UKC Visit to Mammut HQ, Switzerland - Design Team Q&A

© Rob Greenwood - UKC

UKC Visit to Mammut HQ, Switzerland - Design Team Q&A  © Rob Greenwood - UKC

Ropes are one of those things that you just trust. It's not like placing a small wire or a marginal camming device, in the event of a fall you rarely worry about the rope failing - you worry about everything else. That said, the quality and performance varies greatly from brand to brand and I was interested to know a little more about how Mammut go about manufacturing, designing and testing their ropes. I also took 5 questions posted on the UKC Forums for the Mammut Design Team to answer.

Mammut have been manufacturing outdoor equipment for over 150 years and still to this day produce every single metre of rope at their factory in Seon, Switzlerland. From idea to design, prototyping to testing everything is done under one roof by a team of designers who's sole task is to improve on the designs and innovate new technologies. Rather than go into exhaustive detail about each constituent part of the rope - most of which is outlined in our 'Everything You Wanted to Know About Ropes Article' - and have instead concentrated on the information around a number of more specialist design features and facts from throughout manufacturing process I thought I would be of interest:

The Core

  • Mammut  © UKC Gear
    Despite many other colours being available, white is the most commonly used due to its contrast with the bright colours used in the sheath, therefore showing up more visibly in case of damage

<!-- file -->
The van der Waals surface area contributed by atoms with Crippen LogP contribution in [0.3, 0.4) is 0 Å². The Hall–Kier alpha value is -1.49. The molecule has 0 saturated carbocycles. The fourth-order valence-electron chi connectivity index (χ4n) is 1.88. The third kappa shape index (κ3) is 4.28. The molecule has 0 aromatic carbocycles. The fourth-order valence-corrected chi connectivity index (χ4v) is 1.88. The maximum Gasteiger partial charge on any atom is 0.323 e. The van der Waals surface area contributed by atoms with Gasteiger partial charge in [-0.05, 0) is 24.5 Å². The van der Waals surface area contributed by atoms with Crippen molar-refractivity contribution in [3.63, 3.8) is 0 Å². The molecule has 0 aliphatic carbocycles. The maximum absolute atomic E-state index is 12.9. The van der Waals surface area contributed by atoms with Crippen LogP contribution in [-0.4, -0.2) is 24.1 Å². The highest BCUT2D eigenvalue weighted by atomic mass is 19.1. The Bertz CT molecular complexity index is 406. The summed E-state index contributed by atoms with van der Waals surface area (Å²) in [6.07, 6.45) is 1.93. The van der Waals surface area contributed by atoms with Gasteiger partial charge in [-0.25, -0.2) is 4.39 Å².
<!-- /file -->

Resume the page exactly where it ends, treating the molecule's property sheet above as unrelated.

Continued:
• Threads are twisted two ways into S shapes and Z shapes so that when the rope is used it doesn't kink as the two cancel eachother out, if you enlarge the thumbnail you can tell the difference if you look closely.
  • The core takes the majority of the load within a fall, usually between 70-80% depending on the model



The Sheath

  • Mammut  © UKC Gear
    Essentially the sheath is there to protect the core from sharp edges and dirt, but also provides additional strength
  • Sheath threads are knitted into a tube first in order to prevent twisting in later stages of the manufacturing process
  • 740m of sheath threads are required to make a 500m dynamic rope due to the amount to times it wraps around




  • Mammut   © Rob Greenwood - UKC
    1000m of rope takes 23 hours to manufacture (!)
  • Mammut have a 'Lump Detector' to check for splices, thickenings and other anomalies meaning that every single metre of rope produced has been checked
  • The Lap Coiling Machine exclusive to Mammut allows ropes to be used fresh from the packaging, for those that have ever made the mistake of trying this with a standard Circular Spooled rope you will know that this often ends up with a lot of kinks! 



  • Mammut Testing  © UKC Gear
    When testing ropes there is a 5 minute wait between drop tests, this is a particularly severe test as it doesn't actually allow the ropes to fully recover
  • Diameter is tested under a 10kg load, but many manufacturers deviate from this norm meaning that rope diameters actually provide a vague assessment of it's true width.


Top 5 Questions from UKC Users to Mammut's Design Team

Question 1: How long should dry-treatment on ropes last?

Answer: Fritz Schäfer, Senior Product Manager - Climbing